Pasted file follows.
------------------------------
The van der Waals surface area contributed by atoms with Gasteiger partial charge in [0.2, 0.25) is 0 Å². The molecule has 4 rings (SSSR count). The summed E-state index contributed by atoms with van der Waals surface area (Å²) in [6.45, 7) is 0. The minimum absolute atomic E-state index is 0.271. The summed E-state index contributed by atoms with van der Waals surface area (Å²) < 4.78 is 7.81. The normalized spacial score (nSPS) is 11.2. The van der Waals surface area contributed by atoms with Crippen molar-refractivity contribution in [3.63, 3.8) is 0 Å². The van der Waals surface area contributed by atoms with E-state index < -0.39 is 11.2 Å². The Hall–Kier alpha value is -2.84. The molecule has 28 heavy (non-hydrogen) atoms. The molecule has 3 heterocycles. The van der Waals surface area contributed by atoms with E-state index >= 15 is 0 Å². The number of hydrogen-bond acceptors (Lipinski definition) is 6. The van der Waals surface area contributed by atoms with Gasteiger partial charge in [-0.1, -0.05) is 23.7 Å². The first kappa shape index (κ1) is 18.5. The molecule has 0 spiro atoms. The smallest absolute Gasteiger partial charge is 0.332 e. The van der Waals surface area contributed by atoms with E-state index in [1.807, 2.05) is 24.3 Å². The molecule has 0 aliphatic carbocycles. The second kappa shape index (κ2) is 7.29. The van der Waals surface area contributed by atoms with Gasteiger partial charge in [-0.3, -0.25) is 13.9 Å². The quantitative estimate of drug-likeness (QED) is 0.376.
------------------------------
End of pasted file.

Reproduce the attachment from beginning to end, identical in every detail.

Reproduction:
The van der Waals surface area contributed by atoms with Gasteiger partial charge in [0.2, 0.25) is 0 Å². The molecule has 4 rings (SSSR count). The summed E-state index contributed by atoms with van der Waals surface area (Å²) in [6.45, 7) is 0. The minimum absolute atomic E-state index is 0.271. The summed E-state index contributed by atoms with van der Waals surface area (Å²) < 4.78 is 7.81. The normalized spacial score (nSPS) is 11.2. The van der Waals surface area contributed by atoms with Crippen molar-refractivity contribution in [3.63, 3.8) is 0 Å². The van der Waals surface area contributed by atoms with E-state index < -0.39 is 11.2 Å². The Hall–Kier alpha value is -2.84. The molecule has 28 heavy (non-hydrogen) atoms. The molecule has 3 heterocycles. The van der Waals surface area contributed by atoms with E-state index >= 15 is 0 Å². The number of hydrogen-bond acceptors (Lipinski definition) is 6. The van der Waals surface area contributed by atoms with Gasteiger partial charge in [-0.1, -0.05) is 23.7 Å². The first kappa shape index (κ1) is 18.5. The molecule has 0 spiro atoms. The smallest absolute Gasteiger partial charge is 0.332 e. The van der Waals surface area contributed by atoms with E-state index in [1.807, 2.05) is 24.3 Å². The molecule has 0 aliphatic carbocycles. The second kappa shape index (κ2) is 7.29. The van der Waals surface area contributed by atoms with Gasteiger partial charge in [-0.3, -0.25) is 13.9 Å². The quantitative estimate of drug-likeness (QED) is 0.376.